The Learning disAbilities Newsletter
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Reading the Ruler

      Many children and adults have significant difficulty reading a ruler.  Those who have visual perception problems many not be able to distinguish the different lengths of the lines between inch marks.  For some the cause of their poor ruler reading skill is not understanding fractions; for others the cause is the layout of the ruler itself.  Figure 1. contains a picture of a typical ruler.  Notice that the numbers for the inch marks are located next to the inch mark rather than directly under the inch mark.  For individuals who do not know how to read a ruler this is confusing.  These people think that the number is the location of the inch mark rather than the line next to it.  Individuals who do not understand fractions are confused by the concept of quarters and eights.  A person might read , and   instead of , , and .  If a person has difficulty understanding quarters then eights and sixteenths are completely foreign.  Figure 2. shows a ruler designed to help teach the concepts of quarters.  For individuals who have no problems reading rulers these problems are difficult to understand.   
      To assist individuals who have had difficulty learning to measure, have the person start to measure things in the room by rounding to the nearest inch.  A tabletop that is 24 and inches would be rounded to 25 inches.  A bottle cap that measures 7/8 would be rounded to 1 inch.  A cup that measures 3 and inches would be rounded to 3 inches.  This will allow the person to become familiar with measuring and the numbers associated with the things around them without worrying about the fractions. As noted above, not understanding the fractions is often the reason the person did not learn to measure with a ruler in the first place.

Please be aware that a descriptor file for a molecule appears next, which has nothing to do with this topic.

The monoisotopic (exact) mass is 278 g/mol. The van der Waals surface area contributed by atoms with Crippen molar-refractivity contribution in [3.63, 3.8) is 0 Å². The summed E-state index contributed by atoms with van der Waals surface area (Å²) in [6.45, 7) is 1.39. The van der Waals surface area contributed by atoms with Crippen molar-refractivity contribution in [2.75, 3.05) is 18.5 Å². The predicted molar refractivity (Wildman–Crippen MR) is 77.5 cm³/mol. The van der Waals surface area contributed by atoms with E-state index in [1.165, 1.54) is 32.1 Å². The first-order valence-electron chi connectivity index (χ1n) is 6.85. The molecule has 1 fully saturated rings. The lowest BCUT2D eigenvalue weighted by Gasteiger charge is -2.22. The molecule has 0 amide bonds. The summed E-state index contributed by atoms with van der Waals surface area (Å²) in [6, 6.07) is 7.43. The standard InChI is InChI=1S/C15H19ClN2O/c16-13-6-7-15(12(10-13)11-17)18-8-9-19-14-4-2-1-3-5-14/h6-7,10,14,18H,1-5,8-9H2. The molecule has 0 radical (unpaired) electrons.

After the person can measure easily to the nearest inch, he or she can be taught to round to the nearest half inch.  This ruler has the half-inch clearly marked making it easier for the person to learn how to measure to the nearest half inch.  The next step is to have the person measure to the nearest quarter inch.  This ruler is ideal for learning this step since the quarters are marked.  Once the person has mastered rounding to the nearest , , or , the student can be taught to read eights.  It may take longer for the person to master measuring to the nearest eighth but with sufficient practice most individuals can learn this step.  If the student has great difficulty with measuring to the nearest eighth, the student’s vision should be checked. 

Figure 1.

Figure 2.

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Lasted Updated 04/03/2004